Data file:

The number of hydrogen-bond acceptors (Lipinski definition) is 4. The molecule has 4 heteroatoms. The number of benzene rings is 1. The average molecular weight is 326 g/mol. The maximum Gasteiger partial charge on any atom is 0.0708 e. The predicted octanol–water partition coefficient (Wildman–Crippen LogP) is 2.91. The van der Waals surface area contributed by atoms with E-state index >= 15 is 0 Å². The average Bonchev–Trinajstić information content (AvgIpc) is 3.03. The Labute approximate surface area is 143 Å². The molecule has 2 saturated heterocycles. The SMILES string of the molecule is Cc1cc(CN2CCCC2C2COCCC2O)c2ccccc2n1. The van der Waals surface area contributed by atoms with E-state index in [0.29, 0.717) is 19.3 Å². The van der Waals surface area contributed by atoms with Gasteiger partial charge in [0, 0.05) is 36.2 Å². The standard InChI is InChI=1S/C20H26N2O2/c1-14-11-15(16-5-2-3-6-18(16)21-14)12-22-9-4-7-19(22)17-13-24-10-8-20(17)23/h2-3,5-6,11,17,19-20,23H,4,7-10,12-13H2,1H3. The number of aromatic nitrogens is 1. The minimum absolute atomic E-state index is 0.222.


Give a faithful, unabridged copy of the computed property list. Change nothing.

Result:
The number of hydrogen-bond acceptors (Lipinski definition) is 4. The molecule has 4 heteroatoms. The number of benzene rings is 1. The average molecular weight is 326 g/mol. The maximum Gasteiger partial charge on any atom is 0.0708 e. The predicted octanol–water partition coefficient (Wildman–Crippen LogP) is 2.91. The van der Waals surface area contributed by atoms with E-state index >= 15 is 0 Å². The average Bonchev–Trinajstić information content (AvgIpc) is 3.03. The Labute approximate surface area is 143 Å². The molecule has 2 saturated heterocycles. The SMILES string of the molecule is Cc1cc(CN2CCCC2C2COCCC2O)c2ccccc2n1. The van der Waals surface area contributed by atoms with E-state index in [0.29, 0.717) is 19.3 Å². The van der Waals surface area contributed by atoms with Gasteiger partial charge in [0, 0.05) is 36.2 Å². The standard InChI is InChI=1S/C20H26N2O2/c1-14-11-15(16-5-2-3-6-18(16)21-14)12-22-9-4-7-19(22)17-13-24-10-8-20(17)23/h2-3,5-6,11,17,19-20,23H,4,7-10,12-13H2,1H3. The number of aromatic nitrogens is 1. The minimum absolute atomic E-state index is 0.222.